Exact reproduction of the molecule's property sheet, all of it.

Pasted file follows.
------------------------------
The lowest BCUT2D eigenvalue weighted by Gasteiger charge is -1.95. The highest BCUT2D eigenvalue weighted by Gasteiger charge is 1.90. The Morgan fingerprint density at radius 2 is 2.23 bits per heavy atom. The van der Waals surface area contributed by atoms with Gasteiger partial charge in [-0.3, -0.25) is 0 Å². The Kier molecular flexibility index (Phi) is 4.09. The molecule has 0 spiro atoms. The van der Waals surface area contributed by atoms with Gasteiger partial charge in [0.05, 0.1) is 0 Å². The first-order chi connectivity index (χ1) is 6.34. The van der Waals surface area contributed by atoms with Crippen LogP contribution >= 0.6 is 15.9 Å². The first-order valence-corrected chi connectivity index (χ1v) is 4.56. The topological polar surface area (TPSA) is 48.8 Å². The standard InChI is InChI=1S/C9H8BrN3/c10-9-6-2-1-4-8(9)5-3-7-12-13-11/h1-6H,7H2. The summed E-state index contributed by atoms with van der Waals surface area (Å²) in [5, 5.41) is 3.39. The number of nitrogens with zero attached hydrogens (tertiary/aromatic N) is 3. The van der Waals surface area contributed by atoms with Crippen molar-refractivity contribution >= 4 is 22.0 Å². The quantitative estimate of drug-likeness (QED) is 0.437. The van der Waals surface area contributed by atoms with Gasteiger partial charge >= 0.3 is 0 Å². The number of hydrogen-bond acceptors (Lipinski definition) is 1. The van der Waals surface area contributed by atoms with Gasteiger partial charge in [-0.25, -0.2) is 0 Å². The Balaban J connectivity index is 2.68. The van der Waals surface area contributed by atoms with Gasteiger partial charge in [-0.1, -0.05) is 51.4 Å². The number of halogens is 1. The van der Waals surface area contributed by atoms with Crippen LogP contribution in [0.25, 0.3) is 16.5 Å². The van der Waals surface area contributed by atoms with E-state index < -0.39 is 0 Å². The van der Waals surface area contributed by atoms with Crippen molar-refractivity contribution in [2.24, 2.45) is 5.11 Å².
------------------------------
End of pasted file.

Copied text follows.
The lowest BCUT2D eigenvalue weighted by Gasteiger charge is -1.95. The highest BCUT2D eigenvalue weighted by Gasteiger charge is 1.90. The Morgan fingerprint density at radius 2 is 2.23 bits per heavy atom. The van der Waals surface area contributed by atoms with Gasteiger partial charge in [-0.3, -0.25) is 0 Å². The Kier molecular flexibility index (Phi) is 4.09. The molecule has 0 spiro atoms. The van der Waals surface area contributed by atoms with Gasteiger partial charge in [0.05, 0.1) is 0 Å². The first-order chi connectivity index (χ1) is 6.34. The van der Waals surface area contributed by atoms with Crippen LogP contribution >= 0.6 is 15.9 Å². The first-order valence-corrected chi connectivity index (χ1v) is 4.56. The topological polar surface area (TPSA) is 48.8 Å². The standard InChI is InChI=1S/C9H8BrN3/c10-9-6-2-1-4-8(9)5-3-7-12-13-11/h1-6H,7H2. The summed E-state index contributed by atoms with van der Waals surface area (Å²) in [5, 5.41) is 3.39. The number of nitrogens with zero attached hydrogens (tertiary/aromatic N) is 3. The van der Waals surface area contributed by atoms with Crippen molar-refractivity contribution >= 4 is 22.0 Å². The quantitative estimate of drug-likeness (QED) is 0.437. The van der Waals surface area contributed by atoms with Gasteiger partial charge >= 0.3 is 0 Å². The number of hydrogen-bond acceptors (Lipinski definition) is 1. The van der Waals surface area contributed by atoms with Gasteiger partial charge in [-0.25, -0.2) is 0 Å². The Balaban J connectivity index is 2.68. The van der Waals surface area contributed by atoms with Gasteiger partial charge in [-0.1, -0.05) is 51.4 Å². The number of halogens is 1. The van der Waals surface area contributed by atoms with Crippen LogP contribution in [0.25, 0.3) is 16.5 Å². The van der Waals surface area contributed by atoms with E-state index < -0.39 is 0 Å². The van der Waals surface area contributed by atoms with Crippen molar-refractivity contribution in [2.24, 2.45) is 5.11 Å².